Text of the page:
>  Hi,
>
> Here's my guess.  Take a look at this version, and try running it:
>
> ===
> {-# LANGUAGE PackageImports #-}
>
> import qualified "MonadCatchIO-transformers" Control.Monad.CatchIO as C
> import Control.Monad.IO.Class
> import Control.Monad.Trans.Cont
>
>
> bracket_' :: C.MonadCatchIO m
>          => m a  -- ^ computation to run first (\"acquire resource\")
>          -> m b  -- ^ computation to run last when successful (\"release
> resource\")
>          -> m b  -- ^ computation to run last when an exception occurs
>          -> m c  -- ^ computation to run in-between
>          -> m c  -- returns the value from the in-between computation
> bracket_' before after afterEx thing = C.block $ do
>   _ <- before
>   r <- C.unblock thing `C.onException` afterEx
>   _ <- after
>   return r
>
>
> f :: ContT (Either String String) IO String
> f = do
>     bracket_' (say "acquired") (say "released-successful") (say
> "released-exception") (say "executed")
>     say "Hello!"
>     () <- error "error"
>     return "success"
>   where
>     say = liftIO . putStrLn
>
> main :: IO ()
> main = flip runContT (return . Right) f >>= print
> ===
>
> I get:
>
> acquired
> executed
> released-successful
> Hello!
> released-exception
> Tmp.hs: error
>
> So the exception handler is running after the code that follows the whole
> bracket_' call -- and after the bracket_' call has completed succesfully!
>
> Here's my speculation, based on glancing at the libraries involved: I
> believe the reason for this may be the MonadCatchIO instance for ContT:
>
> ===
> instance MonadCatchIO m => MonadCatchIO (ContT r m) where
>   m `catch` f = ContT $ \c -> runContT m c `catch` \e -> runContT (f e) c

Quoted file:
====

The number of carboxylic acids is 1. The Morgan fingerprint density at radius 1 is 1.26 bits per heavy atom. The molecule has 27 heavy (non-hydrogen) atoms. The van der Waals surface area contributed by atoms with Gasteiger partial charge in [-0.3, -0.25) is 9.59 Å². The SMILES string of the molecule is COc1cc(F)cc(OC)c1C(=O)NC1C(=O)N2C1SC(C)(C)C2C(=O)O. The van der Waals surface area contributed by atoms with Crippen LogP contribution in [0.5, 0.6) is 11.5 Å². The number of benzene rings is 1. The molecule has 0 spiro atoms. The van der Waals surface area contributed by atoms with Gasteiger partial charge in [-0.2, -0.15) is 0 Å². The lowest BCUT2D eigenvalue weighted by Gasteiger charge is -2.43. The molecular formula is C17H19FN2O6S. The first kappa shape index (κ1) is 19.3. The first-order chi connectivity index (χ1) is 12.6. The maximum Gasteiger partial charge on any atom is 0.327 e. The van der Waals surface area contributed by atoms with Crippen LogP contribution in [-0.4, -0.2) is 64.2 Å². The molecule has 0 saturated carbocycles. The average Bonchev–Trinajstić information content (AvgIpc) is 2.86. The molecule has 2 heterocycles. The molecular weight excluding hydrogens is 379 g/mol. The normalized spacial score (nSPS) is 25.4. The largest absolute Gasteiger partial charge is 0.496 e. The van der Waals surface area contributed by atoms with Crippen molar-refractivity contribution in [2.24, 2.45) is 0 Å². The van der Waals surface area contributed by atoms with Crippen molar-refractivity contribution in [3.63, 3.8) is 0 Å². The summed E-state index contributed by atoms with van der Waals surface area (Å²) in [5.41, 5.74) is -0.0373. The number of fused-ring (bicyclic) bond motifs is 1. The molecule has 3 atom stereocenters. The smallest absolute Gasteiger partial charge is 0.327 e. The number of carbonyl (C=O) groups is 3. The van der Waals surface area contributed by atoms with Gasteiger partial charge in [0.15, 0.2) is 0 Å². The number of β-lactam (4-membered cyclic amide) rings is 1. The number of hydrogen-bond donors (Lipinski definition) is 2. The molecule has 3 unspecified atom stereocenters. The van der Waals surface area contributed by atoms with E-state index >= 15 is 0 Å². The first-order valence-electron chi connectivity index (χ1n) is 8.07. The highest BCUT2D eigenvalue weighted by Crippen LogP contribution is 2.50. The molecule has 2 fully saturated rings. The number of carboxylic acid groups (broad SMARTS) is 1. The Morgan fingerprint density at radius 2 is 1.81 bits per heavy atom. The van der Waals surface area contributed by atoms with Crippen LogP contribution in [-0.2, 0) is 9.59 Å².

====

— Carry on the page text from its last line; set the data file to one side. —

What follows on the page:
> ===
>
> To my eye, that code takes the continuation to run after the block, c
> (which in your case involves the after-action from bracket_, and then the
> error), and runs that inside the catch block.  This causes a successful
> completion of bracket_ (first release), followed by the error, which
> triggers the catch block which then runs the final actions (second release)
> and rethrows the error.  Does that sound possible to anyone else?
>
> Thanks,
>
> Neil.
>
>
> On 21/06/10 09:39, Michael Snoyman wrote:
>
> Hi cafe,
>
>  I ran into a segfault while working on some database code. I eventually
> traced it back to a double-finalizing of a statement (read: freeing memory
> twice), which ultimately led back to switching my code to use the ContT
> monad transformer. I was able to isolate this down to a minimal test case
> (catch.hs); when run, it prints the line "released" twice.
>
>  In an attempt to understand what's going on, I rewrote the code to avoid
> the libraries entirely (catch-simplified.hs); it didn't give me any insight
> into the problem, but maybe it will help someone else.
>
>  If someone sees an obvious mistake I'm making in my usage of the bracket_
> function, please let me know. Otherwise, I'd really like to get a fix for
> this so I can use this library.
>
>  Thanks,
> Michael
>
>
> _______________________________________________
> Haskell-Cafe mailing ttp://www.haskell.org/mailman/listinfo/haskell-cafe
>
>
>
David Menendez 1277130671Mon, 21 Jun 2010 14:31:11 +0000 (UTC)
On Mon, Jun 21, 2010 at 7:04 AM, Neil Brown  wrote:
>
> Here's my speculation, based on glancing at the libraries involved: I
> believe the reason for this may be the MonadCatchIO instance for ContT:
>
> ===
> instance MonadCatchIO m => MonadCatchIO (ContT r m) where
>   m `catch` f = ContT $ \c -> runContT m c `catch` \e -> runContT (f e) c
> ===
>
> To my eye, that code takes the continuation to run after the block, c (which
> in your case involves the after-action from bracket_, and then the error),
> and runs that inside the catch block.  This causes a successful completion
> of bracket_ (first release), followed by the error, which triggers the catch
> block which then runs the final actions (second release) and rethrows the
> error.  Does that sound possible to anyone else?Sounds possible to me.

ContT does not play well with control operations from other monads.
Most people would expect, e.g., lift m `catch` lift . f = lift (m
`catch` f), but ContT does not have such an operation.

If you really want explicit continuations and exceptions, you need a
monad written specifically for that.-- 
Dave Menendez 
<http://www.eyrie.org/~zednenem/>